Technical White Papers are designed to introduce Symantec partners and end users to key technologies and technical concepts that are associated with the Symantec Backup and Recovery product family. The information within a Technical White Paper will assist partners and end users as they design and implement data protection solutions based on Symantec Backup and Recovery products.
This white paper is intended to assist technical personnel as they design and implement the Convert-to-Virtual (P2V) and Backup-to-Virtual (B2V) features of Backup Exec™ 2014 and make related decisions.
Modern Business is Driven by Servers
Modern businesses are based upon servers – powerful computing systems that host and manage business-critical applications and data. Servers are the lifeblood of business today, without which businesses could not function at a very basic level in our modern industry. Some examples of critical applications found on these servers are Microsoft Exchange, SQL, and Active Directory.
Because servers host business-critical applications and priceless customer and corporate data assets, managing and protecting servers is the primary concern of IT professionals across the globe.
Over the last decade, one of the most disruptive and widely adopted IT technologies affecting modern businesses is virtualization. Virtualization breaks the legacy one-to-one relationship between server hardware and server operating systems, allowing businesses to save costs, consolidate resources, and enjoy a great deal of flexibility in how hardware and software assets are applied within an organization. Virtualization technology offers IT professionals new and unique tools to help solve the continuing problems of data protection and disaster recovery.
Virtualization technology offers benefits to organizations of all sizes. Although not all organizations plan to become fully virtualized, and although the virtualization use cases do vary somewhat from organization to organization, most have adopted, are adopting, or plan to adopt virtualization technology in one way or another.
Barriers to Adopting Virtualization
One of the primary problems businesses still struggle with is how to effectively adopt virtualization technology within their organization. Early adopters of virtualization realized that, as with any significant IT project, moving legacy physical servers to a virtualized platform is something that must be implemented in a manner that does not impact the organization’s ability to continue with business as usual. A staged approach to adopting virtualization was quickly identified as a best practice.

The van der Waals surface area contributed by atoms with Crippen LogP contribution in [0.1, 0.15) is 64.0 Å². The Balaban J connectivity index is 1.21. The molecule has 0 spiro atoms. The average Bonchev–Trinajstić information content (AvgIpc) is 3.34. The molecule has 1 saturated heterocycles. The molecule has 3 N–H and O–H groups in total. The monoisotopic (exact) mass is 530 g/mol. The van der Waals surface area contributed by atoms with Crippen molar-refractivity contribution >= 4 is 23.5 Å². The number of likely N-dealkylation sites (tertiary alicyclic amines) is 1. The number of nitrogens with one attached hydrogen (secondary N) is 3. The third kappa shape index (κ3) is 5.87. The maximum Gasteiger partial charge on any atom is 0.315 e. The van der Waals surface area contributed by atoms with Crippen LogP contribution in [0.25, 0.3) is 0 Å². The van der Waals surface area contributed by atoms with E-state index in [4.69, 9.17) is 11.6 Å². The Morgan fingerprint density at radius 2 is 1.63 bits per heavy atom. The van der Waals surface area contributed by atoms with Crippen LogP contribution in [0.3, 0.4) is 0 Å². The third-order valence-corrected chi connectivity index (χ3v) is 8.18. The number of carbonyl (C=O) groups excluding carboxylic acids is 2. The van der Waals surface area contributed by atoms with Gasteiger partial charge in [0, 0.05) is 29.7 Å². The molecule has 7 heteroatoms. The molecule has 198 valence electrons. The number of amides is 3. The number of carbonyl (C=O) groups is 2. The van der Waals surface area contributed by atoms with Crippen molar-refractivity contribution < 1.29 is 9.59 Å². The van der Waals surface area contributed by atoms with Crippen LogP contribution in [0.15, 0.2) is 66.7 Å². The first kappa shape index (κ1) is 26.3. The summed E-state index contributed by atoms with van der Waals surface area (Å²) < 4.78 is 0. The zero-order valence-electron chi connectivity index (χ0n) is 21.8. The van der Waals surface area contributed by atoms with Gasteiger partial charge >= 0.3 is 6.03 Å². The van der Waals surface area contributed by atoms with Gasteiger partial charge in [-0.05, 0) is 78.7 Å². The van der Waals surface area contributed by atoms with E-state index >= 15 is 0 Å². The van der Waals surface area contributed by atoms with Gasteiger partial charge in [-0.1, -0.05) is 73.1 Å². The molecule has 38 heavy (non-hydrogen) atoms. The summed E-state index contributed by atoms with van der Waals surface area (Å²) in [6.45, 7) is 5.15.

However, although virtualization abstracts the operating system from the physical hardware layer of a server by inserting itself between the two, the virtualization layer is still seen as, and treated by, the operating system as hardware. Simply moving the operating environment from a physical server into a virtual machine using ‘brute force’ would simply result in an inoperable server, as the virtual hardware would not be recognized properly. The need for migration tools to help streamline this process of moving or converting physical servers into virtual machines was born.
Leveraging Virtualization Technology for Disaster Recovery
Many organizations realized that not all servers are good candidates for virtualization. High performance and high usage servers, such as mail servers, in some situations may still operate optimally on standalone hardware over the long term. Even in these situations however, virtualization technology still offers benefits, such as the ability to leverage virtual duplicates of physical servers as a way to quickly recover a server in the event of a disaster, allowing business operations to continue while the original server problem is repaired.
Convert-to-Virtual, Backup-to-Virtual, and Point-in-Time Conversions with Backup Exec 2014
Backup Exec™ 2014 continues to invest in virtualization technology. Features included in the Backup Exec™ 2014 product help administrators solve the problem of moving physical servers to a virtual environment and also give administrators unique tools for leveraging virtualization technology for disaster recovery. These features are the ability to perform automated conversions of physical servers to a virtual machine replica, perform automated conversions of physical servers – using existing backup sets – to a virtual machine replica, and perform “ad hoc” or on-demand conversions of physical server backups to a virtual machine replica.